Europe's main stock markets slumped on Tuesday after losses on Wall Street and market uncertainty resurfaced over Greece's eurozone future.
London's benchmark FTSE 100 slid 1.0 percent to 7,031.7 points, with sentiment also taking a knock after disappointing British growth data ahead of next week's general election.
Frankfurt's DAX 30 index shed 1.25 percent to 11,888 points and the CAC 40 in Paris lost 1.57 percent to stand at 5,186.10 in afternoon deals compared with Monday's close.
In foreign exchange activity, the euro rose to $1.0945 from $1.0889 late in New York on Monday.
"The market goodwill (over Greece)... has all but disappeared," said Connor Campbell, financial analyst at Spreadex trading group.
Greek Prime Minister Alexis Tsipras on Tuesday said he was confident that tough negotiations with his country's EU-IMF creditors would reach a deal by early May.
Greece has been trying to negotiate a deal that would unlock 7.2 billion euros ($7.8 billion) in remaining EU-IMF bailout money that the debt-ridden country needs to avoid default and a possible exit from the euro.
But the Tsipras government, elected in January on an anti-austerity ticket, has resisted pressure to continue with an austerity policy of cuts in return for the cash.
In Britain, which unlike Germany and France, is not part of the eurozone, official data on Tuesday showed its economy grew far slower than expected in the first quarter of 2015, in turn delivering a blow to Prime Minister David Cameron's government just nine days before a general election.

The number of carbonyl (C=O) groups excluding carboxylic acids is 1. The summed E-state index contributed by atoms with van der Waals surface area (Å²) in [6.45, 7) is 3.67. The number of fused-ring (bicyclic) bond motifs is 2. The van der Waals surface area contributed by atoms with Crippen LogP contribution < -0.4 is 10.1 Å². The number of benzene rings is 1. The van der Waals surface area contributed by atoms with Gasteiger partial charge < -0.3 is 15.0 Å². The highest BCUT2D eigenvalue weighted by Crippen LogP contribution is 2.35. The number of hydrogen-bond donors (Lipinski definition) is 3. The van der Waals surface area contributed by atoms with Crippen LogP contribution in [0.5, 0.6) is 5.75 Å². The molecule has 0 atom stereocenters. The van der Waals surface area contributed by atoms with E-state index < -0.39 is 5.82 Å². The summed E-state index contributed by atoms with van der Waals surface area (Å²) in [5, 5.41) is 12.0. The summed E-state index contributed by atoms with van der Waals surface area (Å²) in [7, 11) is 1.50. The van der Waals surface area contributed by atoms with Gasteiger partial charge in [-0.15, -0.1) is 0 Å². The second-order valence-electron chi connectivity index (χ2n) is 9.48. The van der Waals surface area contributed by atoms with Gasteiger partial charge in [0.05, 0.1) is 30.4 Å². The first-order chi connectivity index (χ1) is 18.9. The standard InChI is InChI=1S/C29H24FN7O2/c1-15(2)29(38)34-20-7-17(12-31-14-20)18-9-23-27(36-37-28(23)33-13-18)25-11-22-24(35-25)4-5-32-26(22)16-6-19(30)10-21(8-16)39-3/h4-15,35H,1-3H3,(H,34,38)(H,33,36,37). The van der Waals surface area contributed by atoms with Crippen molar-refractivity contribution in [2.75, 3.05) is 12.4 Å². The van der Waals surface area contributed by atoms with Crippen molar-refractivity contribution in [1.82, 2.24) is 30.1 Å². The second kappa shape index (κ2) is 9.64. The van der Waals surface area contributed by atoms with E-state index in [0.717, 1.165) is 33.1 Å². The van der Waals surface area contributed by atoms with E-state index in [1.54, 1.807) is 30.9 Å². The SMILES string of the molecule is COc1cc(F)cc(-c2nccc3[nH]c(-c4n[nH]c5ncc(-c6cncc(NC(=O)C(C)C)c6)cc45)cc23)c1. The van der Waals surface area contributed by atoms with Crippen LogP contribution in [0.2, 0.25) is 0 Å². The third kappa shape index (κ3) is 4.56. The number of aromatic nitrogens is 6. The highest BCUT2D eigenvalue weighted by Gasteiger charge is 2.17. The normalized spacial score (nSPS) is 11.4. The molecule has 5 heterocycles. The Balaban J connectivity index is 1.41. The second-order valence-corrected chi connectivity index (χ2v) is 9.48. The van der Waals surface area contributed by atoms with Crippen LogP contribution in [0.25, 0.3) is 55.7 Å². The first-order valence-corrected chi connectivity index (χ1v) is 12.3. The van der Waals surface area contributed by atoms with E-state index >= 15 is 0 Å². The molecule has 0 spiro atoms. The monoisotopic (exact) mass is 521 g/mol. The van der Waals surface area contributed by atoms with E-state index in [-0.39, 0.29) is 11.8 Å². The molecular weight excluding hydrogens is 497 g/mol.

Gross domestic product expanded by 0.3 percent between January and March compared with 0.6 percent in the final quarter of 2014, the Office for National Statistics said in an initial estimate.
GDP, the main indicator of growth, is the last major piece of data on the economy before Britain votes in a knife-edge general election on May 7.
Opinion polls show Cameron's centre-right Conservatives neck and neck with the main centre-left opposition Labour Party.
On the corporate front, shares in BP rose 0.51 percent to 479.35 pence despite the British energy giant announcing sliding profit for the first quarter of the year compared with the same period in 2014, amid plunging oil prices.
BP said underlying replacement cost profit -- a measure of earnings watched by the market -- slumped 39 percent to $2.1 billion.
But with the profit figure beating analysts' expectations, BP's share price was among the few risers in London.
Asian markets mostly fell Tuesday following losses on Wall Street, with Shanghai losing more than one percent a day after hitting a seven-year high.